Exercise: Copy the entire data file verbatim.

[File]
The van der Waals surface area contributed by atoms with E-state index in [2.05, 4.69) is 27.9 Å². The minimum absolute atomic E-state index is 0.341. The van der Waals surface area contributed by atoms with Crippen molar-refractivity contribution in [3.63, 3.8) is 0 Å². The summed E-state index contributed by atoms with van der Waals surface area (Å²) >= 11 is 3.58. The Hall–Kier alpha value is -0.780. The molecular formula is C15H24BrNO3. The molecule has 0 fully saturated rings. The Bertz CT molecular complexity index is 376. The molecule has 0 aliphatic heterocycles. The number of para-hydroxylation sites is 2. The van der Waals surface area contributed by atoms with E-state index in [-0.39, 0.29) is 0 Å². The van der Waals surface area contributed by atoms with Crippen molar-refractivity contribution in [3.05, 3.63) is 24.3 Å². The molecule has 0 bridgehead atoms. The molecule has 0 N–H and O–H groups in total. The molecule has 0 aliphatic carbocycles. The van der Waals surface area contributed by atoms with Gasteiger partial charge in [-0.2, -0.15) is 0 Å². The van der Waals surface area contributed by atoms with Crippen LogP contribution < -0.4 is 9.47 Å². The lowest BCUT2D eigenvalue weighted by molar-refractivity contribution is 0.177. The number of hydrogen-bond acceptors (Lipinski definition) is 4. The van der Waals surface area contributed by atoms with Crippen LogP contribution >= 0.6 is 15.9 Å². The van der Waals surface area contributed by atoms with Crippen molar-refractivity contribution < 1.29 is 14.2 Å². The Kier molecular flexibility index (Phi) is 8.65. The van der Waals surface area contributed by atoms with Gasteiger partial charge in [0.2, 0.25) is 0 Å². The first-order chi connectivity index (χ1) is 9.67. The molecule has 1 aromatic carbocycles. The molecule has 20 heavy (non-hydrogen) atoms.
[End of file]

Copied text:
The van der Waals surface area contributed by atoms with E-state index in [2.05, 4.69) is 27.9 Å². The minimum absolute atomic E-state index is 0.341. The van der Waals surface area contributed by atoms with Crippen molar-refractivity contribution in [3.63, 3.8) is 0 Å². The summed E-state index contributed by atoms with van der Waals surface area (Å²) >= 11 is 3.58. The Hall–Kier alpha value is -0.780. The molecular formula is C15H24BrNO3. The molecule has 0 fully saturated rings. The Bertz CT molecular complexity index is 376. The molecule has 0 aliphatic heterocycles. The number of para-hydroxylation sites is 2. The van der Waals surface area contributed by atoms with E-state index in [-0.39, 0.29) is 0 Å². The van der Waals surface area contributed by atoms with Crippen molar-refractivity contribution in [3.05, 3.63) is 24.3 Å². The molecule has 0 bridgehead atoms. The molecule has 0 N–H and O–H groups in total. The molecule has 0 aliphatic carbocycles. The van der Waals surface area contributed by atoms with Gasteiger partial charge in [-0.2, -0.15) is 0 Å². The van der Waals surface area contributed by atoms with Crippen LogP contribution < -0.4 is 9.47 Å². The lowest BCUT2D eigenvalue weighted by molar-refractivity contribution is 0.177. The number of hydrogen-bond acceptors (Lipinski definition) is 4. The van der Waals surface area contributed by atoms with Crippen LogP contribution >= 0.6 is 15.9 Å². The van der Waals surface area contributed by atoms with Crippen molar-refractivity contribution < 1.29 is 14.2 Å². The Kier molecular flexibility index (Phi) is 8.65. The van der Waals surface area contributed by atoms with Gasteiger partial charge in [0.2, 0.25) is 0 Å². The first-order chi connectivity index (χ1) is 9.67. The molecule has 1 aromatic carbocycles. The molecule has 20 heavy (non-hydrogen) atoms.